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One billion years old fungus found is the Earth's oldest | Life



  Recent fossil specimens steeped in Canada seem to push fungus arrival at the earliest onshore habitats. - AFP pic
Recent fossil samples excavated in Canada seem to push the mushroom's arrival to the earliest onshore habitats. – AFP pic

PARIS May 23 – Scientists have excavated fossilized fungi that last up to a billion years, in a discovery that could transform our understanding of how life on land evolved, yesterday's research showed.

For decades, the earliest known fungi ̵

1; organisms such as fungi and yeast – have been considered to have appeared on the ground about half a billion years ago.

However, recent fossil samples excavated in Canada and analyzed using the latest dating technology seem to push back fungus arrival at the earliest onshore landmarks. 19659005] Corentin Loron, PhD student from the University of Liège, Belgium, and colleagues examined the microfossils to determine their chemical composition.

They found the presence of chitin – a fibrous substance formed on fungal cell walls – and examined the age of the rock the fossils were found by the ratio of radioactive elements.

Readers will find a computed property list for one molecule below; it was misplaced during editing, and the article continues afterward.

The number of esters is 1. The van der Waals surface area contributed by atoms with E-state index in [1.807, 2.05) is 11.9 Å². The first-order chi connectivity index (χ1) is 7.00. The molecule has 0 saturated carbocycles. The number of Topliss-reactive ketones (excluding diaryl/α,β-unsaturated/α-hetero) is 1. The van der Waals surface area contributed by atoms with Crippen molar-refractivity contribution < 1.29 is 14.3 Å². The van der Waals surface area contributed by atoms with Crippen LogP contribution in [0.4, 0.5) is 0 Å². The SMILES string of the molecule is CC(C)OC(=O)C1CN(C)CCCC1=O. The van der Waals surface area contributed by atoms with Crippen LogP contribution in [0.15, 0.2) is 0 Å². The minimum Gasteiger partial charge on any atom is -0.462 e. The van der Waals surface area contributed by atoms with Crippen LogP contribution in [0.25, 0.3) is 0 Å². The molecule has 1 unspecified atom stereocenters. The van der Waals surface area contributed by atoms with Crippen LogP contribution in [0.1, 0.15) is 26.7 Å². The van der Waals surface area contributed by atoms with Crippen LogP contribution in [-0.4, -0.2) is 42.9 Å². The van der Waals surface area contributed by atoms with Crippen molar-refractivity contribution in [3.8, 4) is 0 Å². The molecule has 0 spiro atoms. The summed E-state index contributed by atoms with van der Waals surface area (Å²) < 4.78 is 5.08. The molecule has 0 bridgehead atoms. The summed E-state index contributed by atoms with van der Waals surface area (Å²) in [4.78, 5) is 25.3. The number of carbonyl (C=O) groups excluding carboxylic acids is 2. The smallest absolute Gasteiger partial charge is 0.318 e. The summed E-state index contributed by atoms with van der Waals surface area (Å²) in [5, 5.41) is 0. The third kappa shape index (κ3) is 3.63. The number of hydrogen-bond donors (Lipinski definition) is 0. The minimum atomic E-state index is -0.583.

The concluded microfossils were between 900 million and one billion years old.

Loron said the finding was significant because fungi are part of the same umbrella group of organisms – known as eukaryotes – as plants and animals.

"This means that if mushrooms already exist about 900-1000 million years ago, it should also have been expensive," he told AFP.

"This transforms our vision of the world because these groups are still present today. Therefore, even though it is very different from today, this distant past may have been much more" modern "than we thought." [19659008] Fungi remain one of the world's most extensive organisms and are the third largest contributor to global biomass for plants and bacteria.

It is six times heavier than the mass of all animals combined – including humans.

The study was published in the journal Nature . – AFP


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